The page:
Now, imagine this on the cosmic scale. Just as the temperature of the coffee and air equalizes, the Earth, our solar system, galaxies and even supermassive black holes will break down to the quantum level, where everything cools to a uniform state. This process is known as the arrow of time. Eventually everything ends in heat death. The universe certainly started with a bang, but it likely ends with a fizzle.

What’s the purpose in that, though?

There isn’t one. At least not fundamentally. Entropy is antagonistic to intrinsic purpose. It’s about disorder. Aristotle’s world and pretty much the dominant understanding of the physical universe until the Copernican Revolution is all about inherent order and permanence. But the universe as we understand it tells us nothing about the goal or meaning of existence, let alone our own. In the grand scheme of things, you and I are enormously insignificant.


Purpose springs from our longing for permanence in an ever-changing universe. It is a reaction to the universe’s indifference to us. We create stories about the world and ourselves as contours, “phantom bodies,” of the inevitability of loss and change. Myths appear timeless; they have what Blumenberg calls an iconic constancy. Stories pass through generations, often becoming traditions, customs, even laws and institutions that order and give meaning to our lives. Purpose grows out of the durability of human lore. Our stories serve as directives for the ways we need the world to exist.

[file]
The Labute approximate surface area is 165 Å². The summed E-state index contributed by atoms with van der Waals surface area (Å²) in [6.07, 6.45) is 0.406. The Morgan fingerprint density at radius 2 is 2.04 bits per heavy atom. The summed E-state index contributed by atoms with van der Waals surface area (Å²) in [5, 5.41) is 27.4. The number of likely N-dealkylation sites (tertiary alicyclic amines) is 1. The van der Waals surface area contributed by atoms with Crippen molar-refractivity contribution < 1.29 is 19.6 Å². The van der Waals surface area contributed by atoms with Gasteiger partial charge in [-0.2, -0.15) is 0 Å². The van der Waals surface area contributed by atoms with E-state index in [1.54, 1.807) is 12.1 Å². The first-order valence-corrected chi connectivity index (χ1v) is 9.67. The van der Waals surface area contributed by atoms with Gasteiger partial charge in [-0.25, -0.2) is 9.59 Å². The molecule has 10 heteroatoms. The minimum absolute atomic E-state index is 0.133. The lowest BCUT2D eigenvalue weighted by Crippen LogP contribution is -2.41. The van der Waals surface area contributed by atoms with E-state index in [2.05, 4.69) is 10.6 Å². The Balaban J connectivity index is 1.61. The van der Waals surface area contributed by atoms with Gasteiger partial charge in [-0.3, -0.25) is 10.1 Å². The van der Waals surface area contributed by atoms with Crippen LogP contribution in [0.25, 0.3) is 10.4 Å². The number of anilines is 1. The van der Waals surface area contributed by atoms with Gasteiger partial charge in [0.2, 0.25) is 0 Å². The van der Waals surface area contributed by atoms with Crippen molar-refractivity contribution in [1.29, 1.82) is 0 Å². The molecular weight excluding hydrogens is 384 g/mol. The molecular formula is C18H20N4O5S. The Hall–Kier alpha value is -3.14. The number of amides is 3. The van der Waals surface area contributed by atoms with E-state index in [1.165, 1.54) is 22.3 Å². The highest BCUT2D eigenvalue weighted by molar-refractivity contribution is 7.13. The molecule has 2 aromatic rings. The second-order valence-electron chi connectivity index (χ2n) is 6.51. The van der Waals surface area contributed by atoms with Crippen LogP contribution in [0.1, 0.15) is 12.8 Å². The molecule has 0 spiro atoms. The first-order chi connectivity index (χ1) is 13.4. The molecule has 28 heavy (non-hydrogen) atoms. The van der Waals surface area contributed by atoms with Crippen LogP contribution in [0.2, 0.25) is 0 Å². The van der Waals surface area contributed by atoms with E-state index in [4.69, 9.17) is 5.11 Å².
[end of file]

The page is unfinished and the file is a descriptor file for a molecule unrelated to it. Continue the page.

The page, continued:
An indifferent universe also offers us a powerful and compelling case for living justly and contentedly because it allows us to anchor our attentionhere. It teaches us that this life matters and that we alone are responsible for it. Love, friendship and forgiveness are for our benefit. Oppression, war and conflict are self-inflicted. When we ask what’s the purpose of the recent gassing of Syrian children in the Idlib Province or the torture and killings of Chechnyan homosexual men, we ought not simply look to God or the universe for explanations but to ourselves, to the entrenched mythologies that drive such actions — then reject them when the institutions they inform amount to acts of horror.

The purposes and goals we create are phantom bodies — vestiges of and memorials to the people, places and things we stand to lose and strive to keep. Purpose indexes the world’s impermanence, namely our own. Sure, my grandfather’s T-Bird will function well as transportation once I’m finished. But, that goal only makes sense as an enduring reminder of the stories and memories of him. Purpose is about loss, or at least the circumvention of it. And there’s nothing wrong with that. We create purposes to establish happy endings in a universe where endings are simply that — endings.

I will never see my Papa again. One day I will die. So will you. The T-Bird will decay along with everything in the universe as the fundamental particles we’re made of return to the inert state in which everything began. Entropy demands it.

So, take a moment to think about the mythologies informing your purpose. I’ll reflect on mine, too. The universe, however, won’t. And that might be the most meaningful distinction of all.